Ooo that’s very interesting - thanks John! I will have to pay more attention to this I think!
I think we have to say as well that in many spoken varieties of Welsh, particularly with the oedd tense, the base-forms are used without r- or d- indiscriminately for statement, question and negative - for example o’n i = I was (FAR more frequent overall than ro’n i, by the way), o’n i? = was I? and o’n i ddim = I wasn’t. This is all perfectly OK and natural in speech, though not usually done in writing.
Among the things that are confusing mostly because in English they’re translated with the same word, there’s then.
.Wedyn is clear for me now (related to a sequence of events i time).
However I’m not too sure of when at the end of a sentence you should use felly o’r 'te.
Maybe also because I can’t really find what te stands for!
When these are at the end of a sentence they are just a tag - in English we might say “I’ll wait until you phone, then.”
Another translation is ‘therefore’ - putting “therefore” at the end of that sentence would probably make more sense to a non-English speaker (because that’s really what the “then” means here), but it sounds terribly “posh” to say “therefore” as a tag in English!
Curiously enough, “felly” can also mean “so” - and if you listen to some Irish dialects, they often end a sentence with “so” - “I’ll wait until you phone, so”
'te is a shortening of “ynteu”, and again, it’s the same kind of tag as ‘felly’, meaning then/therefore.
Basically, you never have to use these “then” tags, as they don’t really add any meaning to the sentence, but of course it’s handy to be able to recognise them when others use them, and using them yourself makes your Welsh sound more natural.
Oh at this point I understand that they’re basically the same and you can use whichever one you prefer…so?
(I didn’t know about this in some Irish accents, just felt like trying it since I’ve just been reading a few posts about Irish language today).
The fact is that I use their Italian equivalent a lot, even though it’s not necessary, and I just miss not having anything to say make the sentence feel complete!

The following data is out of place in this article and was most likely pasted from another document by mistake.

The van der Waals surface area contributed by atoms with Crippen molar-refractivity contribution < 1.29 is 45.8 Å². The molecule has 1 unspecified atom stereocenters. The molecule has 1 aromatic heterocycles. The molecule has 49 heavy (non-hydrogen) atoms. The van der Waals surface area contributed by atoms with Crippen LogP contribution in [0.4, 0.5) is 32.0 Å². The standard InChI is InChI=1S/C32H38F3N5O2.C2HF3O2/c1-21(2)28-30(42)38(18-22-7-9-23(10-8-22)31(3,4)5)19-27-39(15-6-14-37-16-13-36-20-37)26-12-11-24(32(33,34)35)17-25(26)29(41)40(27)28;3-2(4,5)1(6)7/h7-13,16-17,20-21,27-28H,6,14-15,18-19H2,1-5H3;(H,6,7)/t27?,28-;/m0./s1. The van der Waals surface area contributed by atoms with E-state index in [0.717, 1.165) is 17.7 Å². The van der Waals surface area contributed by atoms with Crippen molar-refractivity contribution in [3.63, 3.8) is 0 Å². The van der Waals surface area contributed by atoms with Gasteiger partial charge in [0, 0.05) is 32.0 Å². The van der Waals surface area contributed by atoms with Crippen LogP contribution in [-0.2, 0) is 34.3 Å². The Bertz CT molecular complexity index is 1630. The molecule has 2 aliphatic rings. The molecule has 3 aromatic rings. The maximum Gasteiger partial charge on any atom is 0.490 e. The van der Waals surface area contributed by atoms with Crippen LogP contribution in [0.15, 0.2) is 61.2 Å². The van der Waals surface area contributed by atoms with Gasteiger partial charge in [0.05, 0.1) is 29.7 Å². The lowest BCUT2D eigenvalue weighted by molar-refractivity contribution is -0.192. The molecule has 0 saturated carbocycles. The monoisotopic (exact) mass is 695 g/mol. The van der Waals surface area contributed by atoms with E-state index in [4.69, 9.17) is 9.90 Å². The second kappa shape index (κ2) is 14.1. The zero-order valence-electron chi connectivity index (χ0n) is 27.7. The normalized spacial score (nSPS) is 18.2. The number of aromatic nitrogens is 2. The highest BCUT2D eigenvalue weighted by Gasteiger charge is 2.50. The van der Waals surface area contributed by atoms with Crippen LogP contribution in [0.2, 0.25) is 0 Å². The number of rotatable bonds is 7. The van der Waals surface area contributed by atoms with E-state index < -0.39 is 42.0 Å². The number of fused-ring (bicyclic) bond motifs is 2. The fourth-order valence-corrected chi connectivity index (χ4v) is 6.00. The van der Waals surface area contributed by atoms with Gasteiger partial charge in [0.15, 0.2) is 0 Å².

I forgot to say you may also hear ‘felly’ shortened to " 'lli " at the end of a sentence - same tag thing again though
Yeah, sort of “isn’t it” / init in English. Amen, That’s all.
Incidentally I only just learnt that “the noo”/Niss (now) in Scottish is actually used for the same thing - “So it is”. Deffo
What would natural words for the following be please?
- To Update (I’d like to update you) Is it diweddara or something?
Holder as in season ticket holder, cup holder, etc. I’d like to say dalwr, but sounds like payer.
On the radio - which is usually fairly natural - but not always…I have heard:
Diweddaru for update
Deiliad for hold in this sense eg deiliad tocyn tymor - season ticket holder…I thought it was a variant of dal at first but I looked it up and it didn’t seem to be - although I still use that to remember it!
sorry for the slow reply, have been offline for a while
@gareth-19 and John, I asked my local Welsh speaker friend, and she confirmed it’s ‘what are you doing here’ (Shortened version of gwneud…we’d already worked that out), but very importantly, it’s not a nice thing to say, and when she’d explained it that locally it’s used more like, ‘look what’s the cat dragged in’, i equated it to the aggressive easterenders type of ‘woss goin’ on’!!